The 70s are considered the birth of the fully-automatic coffee machine. Schaerer was among the pioneers who made an impact on the industry with the introduction of this innovative technology. Instead of having to carry out several individual preparation steps, the operator only had to press a button - and the desired coffee beverage flowed into the cup. This not only made the workday of restaurateurs much easier and enabled quicker preparation of hot beverages, but the easy handling of the fully-automatic coffee machines also paved the way for guests to serve themselves.
The technological wonder from Schaerer also had a technological name: KM77. From then on, coffee grinders were integrated and the beans were no longer ground separately. At the press of a button, the automatic coffee machine poured coffee fresh from the bean to the cup and was simple to clean. "The real fully-automatic machine", as Schaerer called it back then, scored points due to its simple operation and put an end to "work-intensive manipulation on the coffee machine". An additional bonus point: Fitting for a time in which speed was becoming more and more important and the big fast food chains from the US started opening restaurants in Europe, Schaerer offered an ideal, compact solution for any self-service counter with the KM77.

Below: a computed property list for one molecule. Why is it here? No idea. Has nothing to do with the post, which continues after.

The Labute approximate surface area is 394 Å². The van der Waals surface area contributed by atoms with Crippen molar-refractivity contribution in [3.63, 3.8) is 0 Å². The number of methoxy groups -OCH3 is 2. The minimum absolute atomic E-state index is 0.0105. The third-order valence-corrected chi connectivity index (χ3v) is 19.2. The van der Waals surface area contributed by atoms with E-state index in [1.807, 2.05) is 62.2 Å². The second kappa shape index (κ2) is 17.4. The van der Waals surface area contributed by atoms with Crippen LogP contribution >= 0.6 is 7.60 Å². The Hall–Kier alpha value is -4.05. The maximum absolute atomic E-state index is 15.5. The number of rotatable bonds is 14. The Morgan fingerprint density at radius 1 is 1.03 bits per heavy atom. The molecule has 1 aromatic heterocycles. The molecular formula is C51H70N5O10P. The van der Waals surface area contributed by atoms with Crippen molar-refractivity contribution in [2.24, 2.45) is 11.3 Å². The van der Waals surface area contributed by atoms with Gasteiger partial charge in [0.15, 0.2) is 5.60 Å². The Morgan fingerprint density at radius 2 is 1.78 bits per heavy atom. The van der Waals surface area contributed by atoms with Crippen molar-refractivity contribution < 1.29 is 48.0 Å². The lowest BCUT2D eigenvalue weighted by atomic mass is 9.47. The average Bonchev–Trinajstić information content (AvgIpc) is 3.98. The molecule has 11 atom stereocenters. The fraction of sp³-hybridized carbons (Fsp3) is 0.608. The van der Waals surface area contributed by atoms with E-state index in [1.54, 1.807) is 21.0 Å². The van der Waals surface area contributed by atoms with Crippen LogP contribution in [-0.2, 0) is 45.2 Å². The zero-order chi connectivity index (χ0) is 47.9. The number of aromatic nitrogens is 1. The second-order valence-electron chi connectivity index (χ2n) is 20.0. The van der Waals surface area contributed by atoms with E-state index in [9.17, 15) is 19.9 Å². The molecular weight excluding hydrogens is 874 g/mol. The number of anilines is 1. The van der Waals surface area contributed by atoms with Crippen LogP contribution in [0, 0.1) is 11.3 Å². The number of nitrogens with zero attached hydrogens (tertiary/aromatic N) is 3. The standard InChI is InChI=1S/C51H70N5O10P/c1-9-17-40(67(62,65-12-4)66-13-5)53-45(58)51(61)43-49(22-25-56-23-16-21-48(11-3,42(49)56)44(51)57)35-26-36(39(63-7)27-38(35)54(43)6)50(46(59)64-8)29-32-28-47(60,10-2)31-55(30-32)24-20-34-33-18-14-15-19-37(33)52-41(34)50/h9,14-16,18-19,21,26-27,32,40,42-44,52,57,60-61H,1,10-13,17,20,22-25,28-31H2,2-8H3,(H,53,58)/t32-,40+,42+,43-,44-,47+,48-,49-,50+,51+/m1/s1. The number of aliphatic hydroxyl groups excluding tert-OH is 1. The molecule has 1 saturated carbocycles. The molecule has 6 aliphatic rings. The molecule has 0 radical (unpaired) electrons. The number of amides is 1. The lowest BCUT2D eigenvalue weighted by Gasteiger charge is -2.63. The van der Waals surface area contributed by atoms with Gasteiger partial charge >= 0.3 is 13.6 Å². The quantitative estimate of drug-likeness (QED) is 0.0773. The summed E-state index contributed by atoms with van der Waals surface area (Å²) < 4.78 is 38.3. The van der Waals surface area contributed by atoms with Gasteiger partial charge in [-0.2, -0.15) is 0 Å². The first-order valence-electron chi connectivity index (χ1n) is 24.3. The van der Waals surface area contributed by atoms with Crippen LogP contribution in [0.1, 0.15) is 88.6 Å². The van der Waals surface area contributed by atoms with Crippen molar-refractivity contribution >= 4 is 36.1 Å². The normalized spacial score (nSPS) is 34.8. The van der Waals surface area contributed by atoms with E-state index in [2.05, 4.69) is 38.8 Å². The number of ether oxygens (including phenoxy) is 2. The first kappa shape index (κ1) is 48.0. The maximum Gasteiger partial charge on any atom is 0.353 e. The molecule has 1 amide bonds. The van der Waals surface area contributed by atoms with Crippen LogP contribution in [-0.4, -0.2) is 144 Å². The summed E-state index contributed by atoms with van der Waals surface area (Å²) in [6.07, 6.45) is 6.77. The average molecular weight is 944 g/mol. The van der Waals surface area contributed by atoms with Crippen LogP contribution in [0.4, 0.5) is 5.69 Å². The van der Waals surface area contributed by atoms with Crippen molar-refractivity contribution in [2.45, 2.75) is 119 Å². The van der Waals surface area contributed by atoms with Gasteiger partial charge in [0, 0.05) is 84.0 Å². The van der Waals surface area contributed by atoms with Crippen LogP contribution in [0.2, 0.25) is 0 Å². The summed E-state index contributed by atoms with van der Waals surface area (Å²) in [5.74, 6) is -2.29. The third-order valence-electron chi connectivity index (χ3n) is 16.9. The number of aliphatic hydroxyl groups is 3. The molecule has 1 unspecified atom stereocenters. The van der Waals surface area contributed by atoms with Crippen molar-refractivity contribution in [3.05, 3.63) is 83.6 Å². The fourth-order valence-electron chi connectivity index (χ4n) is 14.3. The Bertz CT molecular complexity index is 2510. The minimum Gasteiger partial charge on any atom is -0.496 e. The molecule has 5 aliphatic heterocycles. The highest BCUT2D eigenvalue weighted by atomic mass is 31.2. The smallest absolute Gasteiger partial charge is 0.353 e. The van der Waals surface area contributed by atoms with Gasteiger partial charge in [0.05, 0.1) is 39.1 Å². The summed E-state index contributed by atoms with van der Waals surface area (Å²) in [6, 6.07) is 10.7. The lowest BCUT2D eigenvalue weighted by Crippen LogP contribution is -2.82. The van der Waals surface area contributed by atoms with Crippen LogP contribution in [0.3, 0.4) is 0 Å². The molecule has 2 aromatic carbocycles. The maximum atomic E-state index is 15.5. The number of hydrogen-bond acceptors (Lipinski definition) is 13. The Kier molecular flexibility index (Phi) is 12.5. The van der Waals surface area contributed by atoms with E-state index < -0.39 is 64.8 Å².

But it was not the desire for expansion of the fast food chains alone which increased demand for coffee machines which could be operated easily and by the guests. The political climate was decisive for the widespread triumph of self-service restaurants and fully-automatic coffee machines. After the sustained economic growth of the 50s and 60s, which also brought many migrant workers to Switzerland, the oil crisis in the 70s led to the worst economic crisis since World War II; there were more than 200,000 unemployed people in Switzerland in 1974. At this time, the Schwarzenbach initiative and the foreign infiltration initiative aimed to limit immigration and naturalisation of migrant workers. Both initiatives were rejected by the voters, but the changing attitude led to a clear decline in immigration and therefore to a noticeable shortage of workers in gastronomy.